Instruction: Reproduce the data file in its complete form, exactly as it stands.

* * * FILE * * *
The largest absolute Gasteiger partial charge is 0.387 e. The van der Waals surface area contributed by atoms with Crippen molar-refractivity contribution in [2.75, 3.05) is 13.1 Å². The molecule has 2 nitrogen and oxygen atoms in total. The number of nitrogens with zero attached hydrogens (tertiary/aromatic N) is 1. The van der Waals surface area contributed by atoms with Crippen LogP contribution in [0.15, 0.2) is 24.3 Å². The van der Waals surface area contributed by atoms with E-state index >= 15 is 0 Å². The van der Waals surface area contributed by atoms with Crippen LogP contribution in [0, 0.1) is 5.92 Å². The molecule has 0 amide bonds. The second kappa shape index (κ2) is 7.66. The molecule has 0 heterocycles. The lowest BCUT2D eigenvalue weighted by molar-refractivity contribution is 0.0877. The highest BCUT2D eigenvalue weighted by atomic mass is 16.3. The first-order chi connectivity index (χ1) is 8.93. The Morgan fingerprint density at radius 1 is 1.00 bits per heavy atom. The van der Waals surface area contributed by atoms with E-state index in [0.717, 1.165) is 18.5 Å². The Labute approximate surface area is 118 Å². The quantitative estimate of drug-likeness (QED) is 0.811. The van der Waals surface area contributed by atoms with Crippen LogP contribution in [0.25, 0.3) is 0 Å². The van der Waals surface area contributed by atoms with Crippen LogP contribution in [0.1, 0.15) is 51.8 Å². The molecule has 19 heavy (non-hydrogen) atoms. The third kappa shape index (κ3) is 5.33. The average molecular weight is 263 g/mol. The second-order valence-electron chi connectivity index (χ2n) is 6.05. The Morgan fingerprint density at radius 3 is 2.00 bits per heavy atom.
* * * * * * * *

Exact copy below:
The largest absolute Gasteiger partial charge is 0.387 e. The van der Waals surface area contributed by atoms with Crippen molar-refractivity contribution in [2.75, 3.05) is 13.1 Å². The molecule has 2 nitrogen and oxygen atoms in total. The number of nitrogens with zero attached hydrogens (tertiary/aromatic N) is 1. The van der Waals surface area contributed by atoms with Crippen LogP contribution in [0.15, 0.2) is 24.3 Å². The van der Waals surface area contributed by atoms with E-state index >= 15 is 0 Å². The van der Waals surface area contributed by atoms with Crippen LogP contribution in [0, 0.1) is 5.92 Å². The molecule has 0 amide bonds. The second kappa shape index (κ2) is 7.66. The molecule has 0 heterocycles. The lowest BCUT2D eigenvalue weighted by molar-refractivity contribution is 0.0877. The highest BCUT2D eigenvalue weighted by atomic mass is 16.3. The first-order chi connectivity index (χ1) is 8.93. The Morgan fingerprint density at radius 1 is 1.00 bits per heavy atom. The van der Waals surface area contributed by atoms with E-state index in [0.717, 1.165) is 18.5 Å². The Labute approximate surface area is 118 Å². The quantitative estimate of drug-likeness (QED) is 0.811. The van der Waals surface area contributed by atoms with Crippen LogP contribution in [0.25, 0.3) is 0 Å². The van der Waals surface area contributed by atoms with Crippen LogP contribution in [0.1, 0.15) is 51.8 Å². The molecule has 19 heavy (non-hydrogen) atoms. The third kappa shape index (κ3) is 5.33. The average molecular weight is 263 g/mol. The second-order valence-electron chi connectivity index (χ2n) is 6.05. The Morgan fingerprint density at radius 3 is 2.00 bits per heavy atom.